Sorry, I know I am just talking to myself mostly here :slight_smile: , but I am using this platform to share my plans and see if others would be interested in such a thing, or maybe even have some suggestions.


Even just a specialized broadcast to implement and should be simple and be a kind of lower bound on the speedup.


My hunch would be that a branchless solver for linear systems (with a NaN/Inf result for zero elements in the wrong place, which would need to be checked) could provide a large speed advantage.


I am curious: what kind of systems are sparse, small enough that hard-coding the sparsity pattern is feasible and still performance critical?


AFAIK fixing the sparsity pattern is feasible regargless of size. They key is that it is reused across calculations.

Algorithms exist for “special” sparse matrices (eg band matrices). It frequently happens that you get a sparse matrix which would be one of these special ones, except for a few elements; but unless it is very commonly used, you will not find an already derived algorithm for it. A sparsity pattern is not unlike developing a specific algorithm for your very own special case, except doing it efficiently and in an automated way.

This makes me very excited about this project.


AFAIK fixing the sparsity pattern is feasible regargless of size. They key is that it is reused across calculations.

sure, that makes perfect sense.

But I had the impression that the OP proposed to make the sparsity pattern a type parameter? In my world this seems very strange, but this doesn’t mean there aren’t applications elsewhere.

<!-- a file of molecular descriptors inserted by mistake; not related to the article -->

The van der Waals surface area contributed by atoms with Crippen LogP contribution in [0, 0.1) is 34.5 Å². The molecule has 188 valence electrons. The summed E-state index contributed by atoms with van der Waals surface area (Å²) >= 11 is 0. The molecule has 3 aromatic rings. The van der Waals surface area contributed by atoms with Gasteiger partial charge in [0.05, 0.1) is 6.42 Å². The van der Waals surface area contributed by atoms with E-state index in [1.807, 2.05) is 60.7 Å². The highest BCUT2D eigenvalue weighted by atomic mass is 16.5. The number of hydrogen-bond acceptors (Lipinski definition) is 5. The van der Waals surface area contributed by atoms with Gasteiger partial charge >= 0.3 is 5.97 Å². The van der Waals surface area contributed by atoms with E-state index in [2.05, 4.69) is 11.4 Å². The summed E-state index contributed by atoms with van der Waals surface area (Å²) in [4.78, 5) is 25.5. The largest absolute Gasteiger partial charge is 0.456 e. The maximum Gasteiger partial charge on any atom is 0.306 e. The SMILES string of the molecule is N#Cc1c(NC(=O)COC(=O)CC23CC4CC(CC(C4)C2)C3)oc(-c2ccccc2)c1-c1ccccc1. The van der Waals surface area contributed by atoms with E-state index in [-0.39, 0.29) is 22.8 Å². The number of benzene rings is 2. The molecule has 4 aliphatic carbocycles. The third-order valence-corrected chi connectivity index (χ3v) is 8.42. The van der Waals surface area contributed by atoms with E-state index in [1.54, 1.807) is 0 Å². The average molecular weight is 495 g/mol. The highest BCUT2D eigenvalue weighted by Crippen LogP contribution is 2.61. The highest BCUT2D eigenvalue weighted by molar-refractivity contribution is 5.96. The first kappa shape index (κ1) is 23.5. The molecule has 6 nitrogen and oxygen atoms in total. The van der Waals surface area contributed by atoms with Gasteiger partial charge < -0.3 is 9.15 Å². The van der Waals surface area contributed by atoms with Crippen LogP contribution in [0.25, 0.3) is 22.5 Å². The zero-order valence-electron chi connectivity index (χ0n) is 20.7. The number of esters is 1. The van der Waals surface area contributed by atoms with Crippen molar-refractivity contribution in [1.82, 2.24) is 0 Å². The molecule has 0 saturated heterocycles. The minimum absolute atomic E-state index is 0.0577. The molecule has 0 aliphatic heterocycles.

I explored somthing similar for the evaluation of multivariate polynomials here and the results are very positive! In my experience the compiler can handle the type inference quite well, where the compiler struggles more is to compile generated functions of great length (I have easily 2000 LOC in some functions).


No a priori any stranger than making array dimensions type parameters :smile: I think the issue is that before Julia, these things just could not have been done in a practical manner (AFAIK Haskell had (has?) something similar, but the emphasis is on static checks). So they may appear unusual, but it is worth experimenting with.

  • I disagree, static size sense arrays have been around for ages, they are extremely natural in many applications
  • again: I am genuinely curious what the application is, this is not a criticism!


This comes up the the numerical solution of systems of partial differential equations. For example, in the Euler/Navier-Stokes equations the flux jacobians (or some other related jacobians) are 5 x 5 matrices that are somwhat sparse and/or symmetric. Code patterns like this:

# q = solution array, 5 x mesh.numNodesPerElement x mesh.numEl
A1 = zeros(5, 5)
for i=1:mesh.numEl  # many thousands of elements
  for j=1:mesh.numNodesPerElement
    calcA1(q[:, j, i], A1)  # compute A1 from q
    specializedMatVec(A1, x)  # x is some vector

In cases like this, writing an unrolled mat-vec function that takes advantage of sparsity and symmetry can be beneficial because the operation is repeated so many times.